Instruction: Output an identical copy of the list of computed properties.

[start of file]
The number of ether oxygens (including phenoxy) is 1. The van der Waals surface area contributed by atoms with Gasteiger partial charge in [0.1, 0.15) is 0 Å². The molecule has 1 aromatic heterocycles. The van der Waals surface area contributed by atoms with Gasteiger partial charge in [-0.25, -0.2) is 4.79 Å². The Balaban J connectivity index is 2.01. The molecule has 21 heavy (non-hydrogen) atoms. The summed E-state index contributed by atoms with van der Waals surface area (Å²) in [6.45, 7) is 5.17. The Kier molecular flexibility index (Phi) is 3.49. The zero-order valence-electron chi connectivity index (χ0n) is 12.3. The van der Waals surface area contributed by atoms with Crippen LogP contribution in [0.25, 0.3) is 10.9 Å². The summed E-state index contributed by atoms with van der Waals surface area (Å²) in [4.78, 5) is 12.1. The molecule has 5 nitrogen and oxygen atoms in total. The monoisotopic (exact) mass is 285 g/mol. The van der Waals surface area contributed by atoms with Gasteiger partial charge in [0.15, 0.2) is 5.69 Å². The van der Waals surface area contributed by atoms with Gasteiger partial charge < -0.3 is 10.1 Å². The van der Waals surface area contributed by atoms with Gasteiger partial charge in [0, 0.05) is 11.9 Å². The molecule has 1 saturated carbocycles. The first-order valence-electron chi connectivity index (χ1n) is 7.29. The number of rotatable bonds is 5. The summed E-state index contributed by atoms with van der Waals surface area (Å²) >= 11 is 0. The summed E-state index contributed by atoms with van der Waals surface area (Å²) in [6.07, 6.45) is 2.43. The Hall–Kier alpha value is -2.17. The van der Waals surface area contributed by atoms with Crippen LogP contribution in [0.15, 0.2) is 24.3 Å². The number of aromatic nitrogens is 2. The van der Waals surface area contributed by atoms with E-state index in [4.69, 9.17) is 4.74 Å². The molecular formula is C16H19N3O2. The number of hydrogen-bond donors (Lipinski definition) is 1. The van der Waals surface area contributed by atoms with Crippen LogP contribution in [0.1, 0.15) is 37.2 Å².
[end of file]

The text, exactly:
The number of ether oxygens (including phenoxy) is 1. The van der Waals surface area contributed by atoms with Gasteiger partial charge in [0.1, 0.15) is 0 Å². The molecule has 1 aromatic heterocycles. The van der Waals surface area contributed by atoms with Gasteiger partial charge in [-0.25, -0.2) is 4.79 Å². The Balaban J connectivity index is 2.01. The molecule has 21 heavy (non-hydrogen) atoms. The summed E-state index contributed by atoms with van der Waals surface area (Å²) in [6.45, 7) is 5.17. The Kier molecular flexibility index (Phi) is 3.49. The zero-order valence-electron chi connectivity index (χ0n) is 12.3. The van der Waals surface area contributed by atoms with Crippen LogP contribution in [0.25, 0.3) is 10.9 Å². The summed E-state index contributed by atoms with van der Waals surface area (Å²) in [4.78, 5) is 12.1. The molecule has 5 nitrogen and oxygen atoms in total. The monoisotopic (exact) mass is 285 g/mol. The van der Waals surface area contributed by atoms with Gasteiger partial charge in [0.15, 0.2) is 5.69 Å². The van der Waals surface area contributed by atoms with Gasteiger partial charge < -0.3 is 10.1 Å². The van der Waals surface area contributed by atoms with Gasteiger partial charge in [0, 0.05) is 11.9 Å². The molecule has 1 saturated carbocycles. The first-order valence-electron chi connectivity index (χ1n) is 7.29. The number of rotatable bonds is 5. The summed E-state index contributed by atoms with van der Waals surface area (Å²) >= 11 is 0. The summed E-state index contributed by atoms with van der Waals surface area (Å²) in [6.07, 6.45) is 2.43. The Hall–Kier alpha value is -2.17. The van der Waals surface area contributed by atoms with Crippen LogP contribution in [0.15, 0.2) is 24.3 Å². The number of aromatic nitrogens is 2. The van der Waals surface area contributed by atoms with E-state index in [4.69, 9.17) is 4.74 Å². The molecular formula is C16H19N3O2. The number of hydrogen-bond donors (Lipinski definition) is 1. The van der Waals surface area contributed by atoms with Crippen LogP contribution in [0.1, 0.15) is 37.2 Å².